Blair had dropped this demand as a condition of entering all party talks which led to the Good Friday agreement and the creation of the Northern Ireland assembly. But when the assembly began to meet the unionists raised decommissioning again, insisting on it before an executive could be set up with Sinn Fein in it.

After a year of stops and starts the executive was eventually set up in December 1999, but Trimble - under pressure from hardline elements in his party - imposed a deadline for decommissioning to start by February the following year. This was a beginning of a pattern of Trimble unilaterally imposing conditions and deadlines outside of the terms of the Good Friday agreement.

The next three years followed the same agonising trend.The executive was suspended and restored twice, and there were two acts of decommiossioning. Finally the assembly itself was suspended after allegations of IRA spying at Stormont, and a third act of decommissioning in October 2003 failed to satisfy the unionists and the political process has remained in limbo ever since.(Bennett's lecture was delivered before the IRA's final act of arms decommissioning)

This period also saw a decline in support for the Good Friday agreement among the unionist population, reflected in the decline in the UUP and the rise of the DUP. This contradicts the predictions that some of us made (including this writer) that the peace process would weaken hardline unionism, and we have to ask why.

Some commentators have blamed Trimble for poor leadership, and for pandering to the right-wing of his party. However, he didn't have much choice, and if he hadn't "pandered" to them he would simply have been defeated sooner.

Trimble found himself in a political cul-de-sac, one which he had helped to create. But once in it there was not much he could do to get out of it. He had helped make the decommissioning demand a central issue initially to cause mischief in the peace process. Then when he found himself in the situation of having to do business with the republicans, his enemies used it to make mischief with him. And he was forced to work to their ultimately destructive agenda.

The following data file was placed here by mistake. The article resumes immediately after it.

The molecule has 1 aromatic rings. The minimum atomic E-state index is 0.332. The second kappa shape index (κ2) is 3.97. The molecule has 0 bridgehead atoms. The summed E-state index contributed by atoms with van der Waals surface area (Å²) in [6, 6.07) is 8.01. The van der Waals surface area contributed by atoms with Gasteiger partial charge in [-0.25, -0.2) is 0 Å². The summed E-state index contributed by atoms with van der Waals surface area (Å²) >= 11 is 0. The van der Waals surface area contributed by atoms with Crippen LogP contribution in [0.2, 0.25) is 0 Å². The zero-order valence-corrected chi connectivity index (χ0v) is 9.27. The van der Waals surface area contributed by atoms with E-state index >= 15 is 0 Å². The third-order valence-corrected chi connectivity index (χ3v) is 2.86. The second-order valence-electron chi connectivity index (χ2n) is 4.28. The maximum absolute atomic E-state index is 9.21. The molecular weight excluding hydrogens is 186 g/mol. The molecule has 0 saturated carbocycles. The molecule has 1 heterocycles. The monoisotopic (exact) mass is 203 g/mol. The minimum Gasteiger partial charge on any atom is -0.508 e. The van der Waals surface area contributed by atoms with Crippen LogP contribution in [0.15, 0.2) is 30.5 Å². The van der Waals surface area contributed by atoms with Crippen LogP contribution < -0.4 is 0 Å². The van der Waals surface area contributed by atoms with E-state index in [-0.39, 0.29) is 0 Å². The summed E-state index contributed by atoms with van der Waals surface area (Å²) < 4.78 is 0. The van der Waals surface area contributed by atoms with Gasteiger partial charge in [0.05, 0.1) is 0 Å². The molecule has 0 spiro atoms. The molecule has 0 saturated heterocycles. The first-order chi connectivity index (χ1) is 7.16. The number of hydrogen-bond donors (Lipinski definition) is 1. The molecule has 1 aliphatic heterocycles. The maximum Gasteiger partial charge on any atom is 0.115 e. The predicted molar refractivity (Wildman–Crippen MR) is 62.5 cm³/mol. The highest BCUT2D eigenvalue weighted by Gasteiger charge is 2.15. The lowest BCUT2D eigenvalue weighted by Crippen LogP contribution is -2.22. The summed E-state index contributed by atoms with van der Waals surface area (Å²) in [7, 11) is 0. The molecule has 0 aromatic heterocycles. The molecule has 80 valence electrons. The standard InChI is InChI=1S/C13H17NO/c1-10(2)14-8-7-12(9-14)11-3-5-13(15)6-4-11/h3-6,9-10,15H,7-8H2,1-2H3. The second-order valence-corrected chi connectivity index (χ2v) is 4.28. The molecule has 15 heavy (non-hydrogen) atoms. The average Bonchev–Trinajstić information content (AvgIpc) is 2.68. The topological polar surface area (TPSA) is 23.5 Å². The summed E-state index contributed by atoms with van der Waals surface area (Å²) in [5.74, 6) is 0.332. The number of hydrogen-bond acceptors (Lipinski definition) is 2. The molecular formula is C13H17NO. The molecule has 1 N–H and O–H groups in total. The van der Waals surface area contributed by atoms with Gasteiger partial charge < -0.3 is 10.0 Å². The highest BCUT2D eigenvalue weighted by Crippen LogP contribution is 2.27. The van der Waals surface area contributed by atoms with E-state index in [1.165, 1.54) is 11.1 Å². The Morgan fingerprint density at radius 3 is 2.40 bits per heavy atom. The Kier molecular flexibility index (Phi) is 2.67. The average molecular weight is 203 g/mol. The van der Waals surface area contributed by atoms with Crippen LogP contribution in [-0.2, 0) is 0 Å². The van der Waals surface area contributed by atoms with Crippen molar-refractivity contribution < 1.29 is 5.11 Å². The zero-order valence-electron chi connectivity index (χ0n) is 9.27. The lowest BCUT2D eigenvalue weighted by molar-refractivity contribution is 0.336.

Others on the right have blamed republican activity for undermining the agreement. However even if all the allegations made against the IRA were true, this activity did not amount to much. It was of a residual nature and certainly not directed against the unionist community. The real violence came from the loyalists. During all the argy-bargy over decommissioning, there was mayhem on the streets of the six counties - almost nightly pipe bomb attacks on Catholic homes, sectarian murders, incursions into nationalist areas by hordes of loyalists, as well as the Holy Cross protests where children were pelted with missiles and even blast bombs. This was nothing less than a violent expression of the discontent within unionism, discontent orchestrated by hardline unionist politicians.

And what was the cause of this discontent? That the IRA hadn't decommissioned enough weapons?!!

The problem was not Trimble's leadership or lack of it, but in the dynamics of unionism itself and its tendency to lurch towards violent oppostition when confronted with the prospect of peaceful progress and anything which benifits nationalists. The real object of unionist fury was not the lack of decommissioning, but the Good Friday agreement itself. Decommissioning was the weapon used to try to wreck it.